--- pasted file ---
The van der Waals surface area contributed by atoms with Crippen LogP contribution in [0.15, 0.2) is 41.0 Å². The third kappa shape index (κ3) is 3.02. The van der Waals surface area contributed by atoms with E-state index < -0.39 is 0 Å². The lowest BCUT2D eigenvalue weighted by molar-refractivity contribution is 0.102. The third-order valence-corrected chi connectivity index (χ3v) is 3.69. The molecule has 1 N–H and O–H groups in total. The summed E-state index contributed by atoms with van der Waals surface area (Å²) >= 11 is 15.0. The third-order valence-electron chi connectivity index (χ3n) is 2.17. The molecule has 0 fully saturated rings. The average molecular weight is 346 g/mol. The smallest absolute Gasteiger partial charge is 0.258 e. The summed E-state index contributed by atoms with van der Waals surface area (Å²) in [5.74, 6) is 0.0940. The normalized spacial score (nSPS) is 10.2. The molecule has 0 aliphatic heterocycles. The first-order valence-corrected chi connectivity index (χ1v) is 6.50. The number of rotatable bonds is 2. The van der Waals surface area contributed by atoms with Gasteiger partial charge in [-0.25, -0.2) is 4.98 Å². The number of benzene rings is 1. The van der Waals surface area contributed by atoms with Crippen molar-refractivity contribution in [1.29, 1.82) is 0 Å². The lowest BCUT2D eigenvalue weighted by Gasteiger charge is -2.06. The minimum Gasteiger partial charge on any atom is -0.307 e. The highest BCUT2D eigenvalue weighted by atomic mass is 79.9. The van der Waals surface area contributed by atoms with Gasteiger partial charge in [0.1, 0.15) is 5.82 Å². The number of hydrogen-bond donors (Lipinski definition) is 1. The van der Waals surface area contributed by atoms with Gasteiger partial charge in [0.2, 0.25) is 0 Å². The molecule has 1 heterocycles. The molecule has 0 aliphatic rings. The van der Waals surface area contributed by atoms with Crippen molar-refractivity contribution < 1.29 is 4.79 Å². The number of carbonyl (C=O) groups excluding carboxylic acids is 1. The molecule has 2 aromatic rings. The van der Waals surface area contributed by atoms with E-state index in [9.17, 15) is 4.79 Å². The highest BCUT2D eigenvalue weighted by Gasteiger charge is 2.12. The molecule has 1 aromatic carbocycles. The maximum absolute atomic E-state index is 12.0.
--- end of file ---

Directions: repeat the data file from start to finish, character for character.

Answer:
The van der Waals surface area contributed by atoms with Crippen LogP contribution in [0.15, 0.2) is 41.0 Å². The third kappa shape index (κ3) is 3.02. The van der Waals surface area contributed by atoms with E-state index < -0.39 is 0 Å². The lowest BCUT2D eigenvalue weighted by molar-refractivity contribution is 0.102. The third-order valence-corrected chi connectivity index (χ3v) is 3.69. The molecule has 1 N–H and O–H groups in total. The summed E-state index contributed by atoms with van der Waals surface area (Å²) >= 11 is 15.0. The third-order valence-electron chi connectivity index (χ3n) is 2.17. The molecule has 0 fully saturated rings. The average molecular weight is 346 g/mol. The smallest absolute Gasteiger partial charge is 0.258 e. The summed E-state index contributed by atoms with van der Waals surface area (Å²) in [5.74, 6) is 0.0940. The normalized spacial score (nSPS) is 10.2. The molecule has 0 aliphatic heterocycles. The first-order valence-corrected chi connectivity index (χ1v) is 6.50. The number of rotatable bonds is 2. The van der Waals surface area contributed by atoms with Gasteiger partial charge in [-0.25, -0.2) is 4.98 Å². The number of benzene rings is 1. The van der Waals surface area contributed by atoms with Crippen molar-refractivity contribution in [1.29, 1.82) is 0 Å². The lowest BCUT2D eigenvalue weighted by Gasteiger charge is -2.06. The minimum Gasteiger partial charge on any atom is -0.307 e. The highest BCUT2D eigenvalue weighted by atomic mass is 79.9. The van der Waals surface area contributed by atoms with Gasteiger partial charge in [0.1, 0.15) is 5.82 Å². The number of hydrogen-bond donors (Lipinski definition) is 1. The van der Waals surface area contributed by atoms with Gasteiger partial charge in [0.2, 0.25) is 0 Å². The molecule has 1 heterocycles. The molecule has 0 aliphatic rings. The van der Waals surface area contributed by atoms with Crippen molar-refractivity contribution < 1.29 is 4.79 Å². The number of carbonyl (C=O) groups excluding carboxylic acids is 1. The molecule has 2 aromatic rings. The van der Waals surface area contributed by atoms with E-state index in [9.17, 15) is 4.79 Å². The highest BCUT2D eigenvalue weighted by Gasteiger charge is 2.12. The molecule has 1 aromatic carbocycles. The maximum absolute atomic E-state index is 12.0.